02 January 2020 4 min read

The research behind 'Coming to hospital': a leaflet to put children at ease

Georgina Forman has seen a lot of worried young faces come into her hospital.

She runs the pre-assessment clinic in a paediatric day surgery unit, where children are assessed before they undergo procedures involving anaesthesia.

“The little ones aren’t quite sure what’s going on,” says Georgina, a nurse at Cambridge University Hospitals. “Sometimes, they’re very nervous.”

She says children have a lot of questions about what will happen during their time in hospital. Will they be separated from their family? Can they wear their own clothes? Will it hurt getting a needle in their hand when the cannula is put in?

So Georgina and her colleagues do what they can to put children at ease. While doing their assessments – checking things like height, weight, and body temperature – they also talk to children about what to expect.

But those aren’t easy conversations. Hospital are big, busy places, and even most adults don’t fully understand what goes on inside their walls. So Georgina says it’s important to speak to children in terms they can understand.

That’s why the Coming to hospital leaflet has been a helpful resource for Georgina and her paediatric day surgery colleagues.

A resource for paediatric day surgery staff

The fold-up information leaflet, which was distributed at Cambridge University Hospitals starting in September, is designed to demystify the hospital for children through kid-friendly illustrations and explanations.

The leaflet features sections on outpatient care, scans, tests, and operations. There is even a part about needles and cannulas. It explains to children that a special cream will numb their hand before the needle goes in.

“That makes them feel better,” Georgina says. “It’s good to have (the leaflet as) a visual aid. We can show them a picture of the cream, so they know what it’s going to be like.”

Though the leaflets were just introduced in September, the idea was more than five years in the making. It started when Dr Zoë Fritz, a consultant physician at Cambridge University Hospitals and Wellcome fellow based at THIS Institute, noticed a gap in children’s literature. There were books about everything from airports to castles, but there were hardly any books about hospitals.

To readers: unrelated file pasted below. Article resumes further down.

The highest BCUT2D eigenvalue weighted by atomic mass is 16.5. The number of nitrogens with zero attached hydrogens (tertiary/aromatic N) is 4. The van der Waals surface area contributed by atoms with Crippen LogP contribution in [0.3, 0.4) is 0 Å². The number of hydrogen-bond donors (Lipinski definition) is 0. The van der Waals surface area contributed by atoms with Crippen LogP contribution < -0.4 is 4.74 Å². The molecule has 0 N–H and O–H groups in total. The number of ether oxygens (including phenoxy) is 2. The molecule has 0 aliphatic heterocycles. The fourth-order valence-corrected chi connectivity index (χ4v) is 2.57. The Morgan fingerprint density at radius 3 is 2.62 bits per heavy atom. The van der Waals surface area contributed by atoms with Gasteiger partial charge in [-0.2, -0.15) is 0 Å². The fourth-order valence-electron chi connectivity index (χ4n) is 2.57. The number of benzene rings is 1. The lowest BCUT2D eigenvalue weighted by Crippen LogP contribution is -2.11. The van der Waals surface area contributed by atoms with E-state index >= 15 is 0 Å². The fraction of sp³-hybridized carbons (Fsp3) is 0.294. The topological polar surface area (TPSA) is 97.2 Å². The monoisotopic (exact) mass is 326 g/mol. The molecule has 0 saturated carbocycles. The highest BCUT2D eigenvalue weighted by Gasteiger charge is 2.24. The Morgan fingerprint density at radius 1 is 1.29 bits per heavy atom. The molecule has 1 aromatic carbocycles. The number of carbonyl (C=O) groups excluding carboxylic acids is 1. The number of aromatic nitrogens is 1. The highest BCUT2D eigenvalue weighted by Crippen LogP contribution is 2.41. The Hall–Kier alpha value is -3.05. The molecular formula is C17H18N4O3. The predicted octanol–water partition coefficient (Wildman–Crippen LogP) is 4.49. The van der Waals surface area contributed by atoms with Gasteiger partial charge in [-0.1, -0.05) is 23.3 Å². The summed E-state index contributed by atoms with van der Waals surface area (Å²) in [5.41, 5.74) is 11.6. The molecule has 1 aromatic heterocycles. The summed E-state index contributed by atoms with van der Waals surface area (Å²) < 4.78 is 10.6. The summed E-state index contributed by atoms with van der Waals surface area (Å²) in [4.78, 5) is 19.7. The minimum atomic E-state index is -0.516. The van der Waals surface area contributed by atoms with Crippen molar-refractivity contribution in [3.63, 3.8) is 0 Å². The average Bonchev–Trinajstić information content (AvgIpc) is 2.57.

“Most children will have exposure to a hospital at some point,” Zoë says. “It’s quite a scary place if you’ve never been there before.”

Researching a lift-the-flap children’s book

Zoë had previously worked with Usborne Publishing as a consultant on their bestselling See inside your body. She then went on to provide expert input into Look inside your body and The human body sticker book. So she collaborated with Katie Daynes, a writer and editor at Usborne, to create and publish a lift-the-flap children’s book called Look inside a hospital.

To research the book, Zoë and Katie studied different hospital interiors and consulted with specialists in areas like surgery, radiology, and haematology – all of whom appear as characters in the book. Look inside a hospital also features a character named Josh, based on their friend’s seven-year-old son, who served as a consultant researcher for the book. Real-life Josh has been in and out of hospital in recent years while battling leukaemia. His experience helped him highlight issues that were important for children to know, including why it’s so important that everyone washes their hands, and how it’s okay to bring your favourite toy to hospital.

“He looked over the material and pointed out things that didn’t look right,” Zoë says. “He took his job very seriously.”

The book was first published in January and has since received a lot positive feedback, including an award for best designed/illustrated book from Junior Magazine. The content proved so valuable that one of Zoë’s colleagues – paediatric surgeon Dr Stephen Farrell – suggested they make it more easily available for children coming to hospitals.

Zoë went back to Usborne hoping to adapt the book into a fold-up information leaflet for hospitals. Usborne agreed, and Cambridge University Hospitals agreed to distribute the leaflets in some of their paediatric units. But it wasn’t enough just to give out the leaflets. They needed to evaluate them to see whether they made any impact on the children who received them, and whether it was worth rolling them out in other units and hospitals.

Evaluating the impact

To do just that, the authors worked with two medical students, Elisha Clarke and Sanjana Sanghavi. The team first conducted a literature search on existing information leaflets for paediatric patients and how they were evaluated. They developed the leaflet with input from the ACTIVE paediatric group (a paediatric patient and public involvement group), and developed and validated a questionnaire with child volunteers. Once the leaflets were rolled out, they asked children and families to report on their experience of the leaflet through a questionnaire.

Early results from the questionnaires were positive. Children said the leaflets “made them more calm” and “made them realise there is nothing to worry about”. No negative consequences were reported. Some small changes were suggested, which will be incorporated in the next version, which Usborne has agreed to work on and make available more widely. Given these results, Zoë hopes that other hospitals will take the leaflets on, so that they can help children across the UK feel more comfortable coming to hospital.

“I hope children love it,” she says. “I hope they take it home with them from hospital, and it helps them remember the hospital as a friendly place.”